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Bihar to turn village into peafowl breeding centre

Bihar to turn village into peafowl breeding centre
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Bihar plans to turn a village into a breeding centre for the Indian national bird peacock, forest officials officials said on Friday. Madhopur-Gobind...

Bihar plans to turn a village into a breeding centre for the Indian national bird peacock, forest officials officials said on Friday. Madhopur-Gobind village in East Champaran district, home to around 500 peacocks, is popularly known as 'Mor gaon' (peacock village).

"The government has decided to set up a breeding centre for the national bird in the village. It is common to spot over a dozen peacocks in any part of the village, which is a rare thing," said LB Manjhi, a forest official.

State Chief Wildlife Conservator BN Jha last week directed the district forest department to prepare a blueprint for developing the village as a peafowl breeding centre. "Forest officials have already begun work in this regard," Manjhi said.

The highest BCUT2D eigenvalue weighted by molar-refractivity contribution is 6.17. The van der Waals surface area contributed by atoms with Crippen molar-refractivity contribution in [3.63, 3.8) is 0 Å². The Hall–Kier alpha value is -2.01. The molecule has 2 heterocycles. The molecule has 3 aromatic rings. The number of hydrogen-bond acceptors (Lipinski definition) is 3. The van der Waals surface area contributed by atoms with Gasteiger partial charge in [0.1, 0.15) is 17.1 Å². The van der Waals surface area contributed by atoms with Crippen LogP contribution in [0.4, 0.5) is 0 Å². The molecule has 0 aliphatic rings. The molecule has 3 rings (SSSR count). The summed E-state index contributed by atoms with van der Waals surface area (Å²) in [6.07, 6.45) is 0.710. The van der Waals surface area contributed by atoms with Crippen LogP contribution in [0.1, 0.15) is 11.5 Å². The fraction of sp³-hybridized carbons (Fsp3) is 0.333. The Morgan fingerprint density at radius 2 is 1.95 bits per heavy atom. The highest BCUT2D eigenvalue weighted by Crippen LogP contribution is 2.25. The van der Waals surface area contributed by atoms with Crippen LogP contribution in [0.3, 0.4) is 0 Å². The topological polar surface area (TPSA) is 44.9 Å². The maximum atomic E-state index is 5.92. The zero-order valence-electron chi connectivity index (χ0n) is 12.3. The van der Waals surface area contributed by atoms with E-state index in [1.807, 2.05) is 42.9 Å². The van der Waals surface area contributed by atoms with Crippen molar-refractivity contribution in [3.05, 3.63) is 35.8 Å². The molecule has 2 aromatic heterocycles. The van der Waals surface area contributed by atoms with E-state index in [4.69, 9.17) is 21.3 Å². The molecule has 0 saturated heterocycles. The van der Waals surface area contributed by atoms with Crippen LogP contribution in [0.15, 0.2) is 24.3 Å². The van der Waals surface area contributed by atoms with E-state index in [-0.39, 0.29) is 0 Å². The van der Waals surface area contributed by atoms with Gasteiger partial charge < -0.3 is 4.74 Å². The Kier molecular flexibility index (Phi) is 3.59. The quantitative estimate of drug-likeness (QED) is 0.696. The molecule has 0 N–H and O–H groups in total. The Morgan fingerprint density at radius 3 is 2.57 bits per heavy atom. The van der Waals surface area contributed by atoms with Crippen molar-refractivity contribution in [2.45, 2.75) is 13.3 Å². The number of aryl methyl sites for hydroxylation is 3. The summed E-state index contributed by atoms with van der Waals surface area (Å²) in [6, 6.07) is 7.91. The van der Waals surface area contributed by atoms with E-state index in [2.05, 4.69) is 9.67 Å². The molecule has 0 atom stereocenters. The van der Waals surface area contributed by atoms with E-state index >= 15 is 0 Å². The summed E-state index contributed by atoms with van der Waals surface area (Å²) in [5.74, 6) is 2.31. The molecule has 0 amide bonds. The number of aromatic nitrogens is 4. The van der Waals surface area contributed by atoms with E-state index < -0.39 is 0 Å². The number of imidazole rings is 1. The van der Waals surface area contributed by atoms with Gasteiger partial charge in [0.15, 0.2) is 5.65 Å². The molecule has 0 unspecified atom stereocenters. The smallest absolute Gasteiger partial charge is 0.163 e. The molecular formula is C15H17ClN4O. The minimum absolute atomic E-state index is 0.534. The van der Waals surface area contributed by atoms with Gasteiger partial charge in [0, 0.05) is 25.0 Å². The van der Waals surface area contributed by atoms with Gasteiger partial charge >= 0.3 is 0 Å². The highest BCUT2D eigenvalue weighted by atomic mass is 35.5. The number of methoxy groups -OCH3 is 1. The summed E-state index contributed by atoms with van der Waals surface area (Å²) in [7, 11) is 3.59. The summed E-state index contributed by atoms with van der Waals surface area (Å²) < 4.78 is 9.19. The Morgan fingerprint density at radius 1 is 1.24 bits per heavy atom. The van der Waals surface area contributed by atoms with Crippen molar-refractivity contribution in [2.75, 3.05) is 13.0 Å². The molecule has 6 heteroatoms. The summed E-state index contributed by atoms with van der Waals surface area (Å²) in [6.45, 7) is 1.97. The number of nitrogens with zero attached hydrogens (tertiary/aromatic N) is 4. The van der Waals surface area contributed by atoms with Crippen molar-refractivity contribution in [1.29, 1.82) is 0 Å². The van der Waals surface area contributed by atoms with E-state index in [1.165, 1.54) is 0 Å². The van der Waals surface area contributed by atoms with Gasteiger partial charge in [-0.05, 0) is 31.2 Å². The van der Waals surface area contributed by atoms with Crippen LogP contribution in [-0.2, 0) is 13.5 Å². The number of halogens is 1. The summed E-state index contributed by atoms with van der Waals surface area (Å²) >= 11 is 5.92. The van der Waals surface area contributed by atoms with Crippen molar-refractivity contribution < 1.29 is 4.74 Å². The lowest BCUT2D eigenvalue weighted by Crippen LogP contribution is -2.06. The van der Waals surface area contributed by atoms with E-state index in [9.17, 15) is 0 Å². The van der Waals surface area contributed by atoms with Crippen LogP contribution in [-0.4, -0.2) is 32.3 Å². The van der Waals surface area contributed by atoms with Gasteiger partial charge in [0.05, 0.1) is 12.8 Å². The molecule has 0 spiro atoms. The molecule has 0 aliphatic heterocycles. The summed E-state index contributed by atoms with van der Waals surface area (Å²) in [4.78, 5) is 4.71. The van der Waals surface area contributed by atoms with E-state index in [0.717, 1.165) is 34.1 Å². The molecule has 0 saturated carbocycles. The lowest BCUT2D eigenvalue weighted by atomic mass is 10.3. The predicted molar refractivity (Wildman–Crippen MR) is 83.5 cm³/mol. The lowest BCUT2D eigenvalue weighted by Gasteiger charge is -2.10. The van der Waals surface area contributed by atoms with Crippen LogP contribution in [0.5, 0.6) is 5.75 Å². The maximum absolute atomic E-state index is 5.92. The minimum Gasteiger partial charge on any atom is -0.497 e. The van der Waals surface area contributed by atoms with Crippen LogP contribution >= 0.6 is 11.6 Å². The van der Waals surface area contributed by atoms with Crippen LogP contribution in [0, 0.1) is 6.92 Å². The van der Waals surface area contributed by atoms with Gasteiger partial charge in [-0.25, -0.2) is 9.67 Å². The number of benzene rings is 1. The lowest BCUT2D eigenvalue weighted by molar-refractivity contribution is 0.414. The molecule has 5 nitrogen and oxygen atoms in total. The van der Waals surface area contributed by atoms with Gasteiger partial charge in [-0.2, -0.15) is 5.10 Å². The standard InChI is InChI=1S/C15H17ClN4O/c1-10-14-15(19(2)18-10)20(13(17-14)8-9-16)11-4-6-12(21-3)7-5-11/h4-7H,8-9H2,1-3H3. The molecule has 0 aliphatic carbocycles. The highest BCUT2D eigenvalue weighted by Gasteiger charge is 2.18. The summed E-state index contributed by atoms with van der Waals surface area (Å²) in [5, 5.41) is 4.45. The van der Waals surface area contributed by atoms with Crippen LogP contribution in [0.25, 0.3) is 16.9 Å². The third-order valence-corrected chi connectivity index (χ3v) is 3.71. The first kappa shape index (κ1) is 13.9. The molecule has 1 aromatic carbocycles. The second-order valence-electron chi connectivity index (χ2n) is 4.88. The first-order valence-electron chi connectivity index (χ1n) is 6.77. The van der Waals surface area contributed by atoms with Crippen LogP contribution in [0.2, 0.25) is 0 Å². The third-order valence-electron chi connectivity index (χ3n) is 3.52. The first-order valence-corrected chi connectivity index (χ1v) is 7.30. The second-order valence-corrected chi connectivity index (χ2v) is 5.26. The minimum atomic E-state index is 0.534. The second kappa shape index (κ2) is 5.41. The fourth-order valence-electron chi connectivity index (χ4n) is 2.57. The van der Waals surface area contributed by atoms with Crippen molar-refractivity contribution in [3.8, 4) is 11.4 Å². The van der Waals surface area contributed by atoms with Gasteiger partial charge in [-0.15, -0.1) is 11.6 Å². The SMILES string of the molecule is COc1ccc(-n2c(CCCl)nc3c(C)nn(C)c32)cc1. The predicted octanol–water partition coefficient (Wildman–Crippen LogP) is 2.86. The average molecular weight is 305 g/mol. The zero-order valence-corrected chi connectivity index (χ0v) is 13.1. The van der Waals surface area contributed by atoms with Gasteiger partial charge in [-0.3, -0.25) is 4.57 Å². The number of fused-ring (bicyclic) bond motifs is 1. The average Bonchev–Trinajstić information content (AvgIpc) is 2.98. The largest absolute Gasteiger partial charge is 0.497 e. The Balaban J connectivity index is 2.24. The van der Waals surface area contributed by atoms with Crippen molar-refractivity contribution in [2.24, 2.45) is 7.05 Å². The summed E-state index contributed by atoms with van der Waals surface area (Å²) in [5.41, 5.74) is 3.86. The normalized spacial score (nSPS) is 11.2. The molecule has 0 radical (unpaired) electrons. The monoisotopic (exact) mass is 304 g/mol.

According to the official, the Forest Department is likely to use a vacant plot of land belonging to the Water Resources Department for this purpose. "A wide picket fence would be developed and a pond dug in the area," he said.

Another official said plantation of saplings within the area and around the pond is also being planned so that peacocks could hatch their eggs there.A Last year, Chief Minister Nitish Kumar had visited the village, spread over 700 acres, and directed the authorities to take steps to protect peacocks and facilitate their safe breeding.

A couple of peacocks were first brought to the village in 1950 by one Chandrika Singh, according to a forest official.

"The number of the birds has swelled over the years. Since there are restrictions against their domestication, the villagers have jointly provided a number of shelters for the birds," the official added.

The villagers have also taken the responsibility of protecting the birds from animals and poachers. A pond has been dug in the village especially for the use of peacocks. Most of the birds have become friendly with the humans and they co-exist peacefully.

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